Common Real Estate Terms for First Time Home Buyers

Like all industries, buying and selling real estate has it’s own unique lingo, that might not be obvious to first time home buyers. Here’s a list of some common terms that you will likely hear if you’re considering buying a home. If you have questions, we’re here to help so feel free to give us a call.
Terms about Representation:
  • Brokerage: This is a term used to describe the real estate company, under which individual real estate agents are licensed.
  • REALTORS® : Only a person who is a licensed real estate professionals AND who is a member of a local real estate board AND a member of the Canadian Real Estate Association (CREA) can legally apply this term to the services they offer.
  • Multiple Listing Service® ( or MLS®) : This is a selling system available to REALTORS® to provide access to information about properties for sale. These listings have a cooperative format and lets a person know which real estate agent holds the contract for selling the property. When you list your property with a real estate agent, other agents also know that your property is for sale and can suggest it to their clients if it looks like a match for them. Similarly, your agent will know about properties available as soon as they are listed and can let you know about opportunities.
Terms About Market Conditions:
  • Housing Starts: This is the number of new houses on which construction has been started in a given period, and serves as a measurement of how active or healthy an economy is. Typically construction projects indicate that employment is available, people are getting paid, and redistributing their income in the community to meet their monthly needs. It also means that there is a demand for housing, and that people are interested in buying new homes.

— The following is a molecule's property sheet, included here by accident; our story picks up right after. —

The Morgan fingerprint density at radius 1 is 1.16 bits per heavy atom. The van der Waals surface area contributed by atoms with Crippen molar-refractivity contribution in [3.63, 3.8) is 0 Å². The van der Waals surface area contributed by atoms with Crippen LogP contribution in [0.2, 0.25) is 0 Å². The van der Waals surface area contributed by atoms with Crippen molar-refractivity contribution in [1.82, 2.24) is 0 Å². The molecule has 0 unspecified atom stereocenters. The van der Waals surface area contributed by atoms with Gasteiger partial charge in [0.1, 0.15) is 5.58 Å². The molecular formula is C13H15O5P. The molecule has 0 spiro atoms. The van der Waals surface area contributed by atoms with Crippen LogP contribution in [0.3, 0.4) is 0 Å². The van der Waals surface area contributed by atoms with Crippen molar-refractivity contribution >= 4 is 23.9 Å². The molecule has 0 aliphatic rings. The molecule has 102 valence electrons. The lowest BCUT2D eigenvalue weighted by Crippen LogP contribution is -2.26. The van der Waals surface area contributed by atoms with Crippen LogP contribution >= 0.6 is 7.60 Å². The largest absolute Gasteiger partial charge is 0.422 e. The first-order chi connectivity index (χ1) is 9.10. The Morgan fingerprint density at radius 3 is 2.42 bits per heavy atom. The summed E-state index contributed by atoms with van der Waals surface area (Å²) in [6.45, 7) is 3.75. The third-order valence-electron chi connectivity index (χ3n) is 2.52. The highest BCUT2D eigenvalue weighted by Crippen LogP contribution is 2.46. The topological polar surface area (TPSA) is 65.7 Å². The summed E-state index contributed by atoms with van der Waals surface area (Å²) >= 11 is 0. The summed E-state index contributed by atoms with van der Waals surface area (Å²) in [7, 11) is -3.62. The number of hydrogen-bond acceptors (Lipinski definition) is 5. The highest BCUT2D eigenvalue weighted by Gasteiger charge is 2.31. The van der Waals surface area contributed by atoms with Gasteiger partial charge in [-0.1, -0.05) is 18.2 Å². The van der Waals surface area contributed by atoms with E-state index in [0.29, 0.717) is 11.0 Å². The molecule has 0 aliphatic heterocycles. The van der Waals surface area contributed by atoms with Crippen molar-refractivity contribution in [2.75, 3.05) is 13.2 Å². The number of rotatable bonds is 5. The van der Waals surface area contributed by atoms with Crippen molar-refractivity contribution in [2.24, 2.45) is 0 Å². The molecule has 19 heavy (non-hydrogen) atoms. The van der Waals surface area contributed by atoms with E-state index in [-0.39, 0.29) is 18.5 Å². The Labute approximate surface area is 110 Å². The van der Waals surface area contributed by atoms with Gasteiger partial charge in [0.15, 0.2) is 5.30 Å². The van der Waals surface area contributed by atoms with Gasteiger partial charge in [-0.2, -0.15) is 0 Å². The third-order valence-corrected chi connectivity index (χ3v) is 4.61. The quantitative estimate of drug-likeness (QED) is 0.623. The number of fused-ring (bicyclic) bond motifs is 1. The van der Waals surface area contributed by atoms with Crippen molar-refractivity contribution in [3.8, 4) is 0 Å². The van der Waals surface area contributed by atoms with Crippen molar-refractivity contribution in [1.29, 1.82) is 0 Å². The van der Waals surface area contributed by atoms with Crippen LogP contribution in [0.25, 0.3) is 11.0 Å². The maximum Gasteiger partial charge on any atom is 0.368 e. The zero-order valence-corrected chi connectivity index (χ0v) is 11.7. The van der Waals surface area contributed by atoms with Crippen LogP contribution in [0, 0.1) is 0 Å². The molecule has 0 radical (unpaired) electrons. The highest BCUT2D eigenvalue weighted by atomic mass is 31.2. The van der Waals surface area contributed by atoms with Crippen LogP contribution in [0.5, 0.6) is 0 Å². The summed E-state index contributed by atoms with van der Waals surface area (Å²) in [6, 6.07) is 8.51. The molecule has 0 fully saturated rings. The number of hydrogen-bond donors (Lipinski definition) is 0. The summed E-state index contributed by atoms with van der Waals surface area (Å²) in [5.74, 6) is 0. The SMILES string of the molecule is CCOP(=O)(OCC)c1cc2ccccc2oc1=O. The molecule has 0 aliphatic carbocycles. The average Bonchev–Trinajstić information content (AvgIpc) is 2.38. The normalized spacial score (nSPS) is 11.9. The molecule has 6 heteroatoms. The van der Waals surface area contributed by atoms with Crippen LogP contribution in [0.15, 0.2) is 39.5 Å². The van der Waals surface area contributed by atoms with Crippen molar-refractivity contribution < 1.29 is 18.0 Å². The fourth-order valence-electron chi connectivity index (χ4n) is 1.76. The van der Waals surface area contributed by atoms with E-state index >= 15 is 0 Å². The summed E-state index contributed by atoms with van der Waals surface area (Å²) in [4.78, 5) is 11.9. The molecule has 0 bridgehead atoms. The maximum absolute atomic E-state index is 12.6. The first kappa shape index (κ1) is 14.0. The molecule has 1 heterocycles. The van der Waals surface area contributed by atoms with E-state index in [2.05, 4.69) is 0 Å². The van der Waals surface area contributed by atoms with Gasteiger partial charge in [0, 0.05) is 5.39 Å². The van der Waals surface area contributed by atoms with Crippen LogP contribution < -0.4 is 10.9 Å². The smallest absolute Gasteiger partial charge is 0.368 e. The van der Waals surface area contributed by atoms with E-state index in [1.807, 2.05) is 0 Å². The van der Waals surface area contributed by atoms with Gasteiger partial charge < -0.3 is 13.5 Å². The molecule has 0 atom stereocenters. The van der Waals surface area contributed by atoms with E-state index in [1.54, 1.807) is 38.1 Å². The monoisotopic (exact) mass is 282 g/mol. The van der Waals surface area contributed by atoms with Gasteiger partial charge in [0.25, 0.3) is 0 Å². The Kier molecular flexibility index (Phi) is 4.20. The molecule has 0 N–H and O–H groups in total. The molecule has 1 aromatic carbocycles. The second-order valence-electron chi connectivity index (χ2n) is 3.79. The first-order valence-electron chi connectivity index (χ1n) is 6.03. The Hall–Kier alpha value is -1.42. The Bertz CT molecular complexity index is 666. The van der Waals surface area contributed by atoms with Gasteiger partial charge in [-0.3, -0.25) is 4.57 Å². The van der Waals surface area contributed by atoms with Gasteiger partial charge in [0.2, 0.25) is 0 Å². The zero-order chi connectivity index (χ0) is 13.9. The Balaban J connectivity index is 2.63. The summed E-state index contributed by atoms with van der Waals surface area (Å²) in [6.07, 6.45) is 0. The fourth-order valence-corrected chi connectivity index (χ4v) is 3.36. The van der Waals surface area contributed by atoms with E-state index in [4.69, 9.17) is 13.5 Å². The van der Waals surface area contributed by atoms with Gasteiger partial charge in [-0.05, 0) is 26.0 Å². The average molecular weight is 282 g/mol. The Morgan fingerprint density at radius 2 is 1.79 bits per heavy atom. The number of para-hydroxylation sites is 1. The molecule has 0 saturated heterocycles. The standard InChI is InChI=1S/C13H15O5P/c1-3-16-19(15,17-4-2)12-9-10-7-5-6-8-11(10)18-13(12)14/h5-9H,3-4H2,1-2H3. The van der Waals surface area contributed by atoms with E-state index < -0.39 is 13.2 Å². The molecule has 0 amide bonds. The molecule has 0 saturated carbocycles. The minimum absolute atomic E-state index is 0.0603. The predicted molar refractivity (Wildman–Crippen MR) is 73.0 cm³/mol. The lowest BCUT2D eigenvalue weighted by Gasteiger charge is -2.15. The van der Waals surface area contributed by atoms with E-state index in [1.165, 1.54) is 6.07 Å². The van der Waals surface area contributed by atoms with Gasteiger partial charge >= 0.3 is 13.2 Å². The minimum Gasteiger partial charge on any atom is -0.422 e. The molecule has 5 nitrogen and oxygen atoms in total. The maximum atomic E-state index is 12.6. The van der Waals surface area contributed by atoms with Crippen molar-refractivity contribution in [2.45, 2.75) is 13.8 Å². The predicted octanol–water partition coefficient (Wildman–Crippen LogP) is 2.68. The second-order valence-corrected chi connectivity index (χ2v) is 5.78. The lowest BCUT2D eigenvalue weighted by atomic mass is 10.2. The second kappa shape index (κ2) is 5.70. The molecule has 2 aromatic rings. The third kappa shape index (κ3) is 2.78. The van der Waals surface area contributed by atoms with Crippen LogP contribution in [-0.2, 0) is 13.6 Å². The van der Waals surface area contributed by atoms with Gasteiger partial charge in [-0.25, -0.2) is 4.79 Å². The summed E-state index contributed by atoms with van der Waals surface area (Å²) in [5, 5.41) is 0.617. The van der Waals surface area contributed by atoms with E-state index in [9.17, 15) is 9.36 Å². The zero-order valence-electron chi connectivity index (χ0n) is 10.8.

• Seller’s Market:  A housing market will be described as a “sellers’ market” when there is a high demand for homes and there are 20% more people looking to buy than than there are active listings. By dividing the number of listings by the number of sales in a given month, gives you a number that is called the MOI or months of inventory. If there are 4 months of inventory or less, it’s considered a sellers market.
  • Buyers Market: This is the opposite condition, when the number of active listings exceeds the number of individuals looking to purchase real estate. If the months of inventory is 6 months more it’s considered to be a buyers market.
  • Balanced Market: This occurs when the ratio between the number of houses sold and the number of active listings is between 14 and 20%. In this market condition, there are 4-6 months of inventory and the prices for houses is stable. That’s because there is not a high demand for homes to move prices up, nor is there a disproportionately high number of listings for buyers to choose from to move prices down.
Terms for Borrowers:
  • Gross Debt Service Ratio: This is a calculation that’s used to determine whether a home is affordable to the person applying for a mortgage. Typically a lender will look at the gross monthly income, and determine that there is not more than 32% being used to pay housing related costs such as mortgage payments, strata fees, pad rental, or heating costs.
  • Mortgage Insurer: Homes that have more than 80% of their value owed to lenders are considered to be holding a high ratio mortgage. Mortgages require insurance against default either privately or through the Canada Mortgage and Housing Corporation, which is paid for by whoever is borrowing the money and protects the lender from loss.
  • Closing Costs: These are expenses over and above the purchasing price for buying or selling a property. These can include such things as legal fees, inspections, or transfer taxes.
Terms for Sellers:
  • Home Equity: This is basically the profit you would make from selling your home, calculated as the difference between the price it could sell for, and the amount that may still be owing.
  • Listing Agreement: This is the term that describes the contract between the listing broker and the owner of the home which gives authorization to the REALTOR® to act on the owners behalf to sell the property.
  • Title Search: This is detailed documentation that proves legal ownership, and lists any liens or other encumbrances on the property such as unpaid property taxes.
  • Mortgage Prepayment Penalty: When you sell your home, you may be considering paying off your existing mortgage agreement. Depending on the lender’s conditions, there may be a fee for paying it out ahead of the agreed schedule so be sure to read the conditions before making a decision.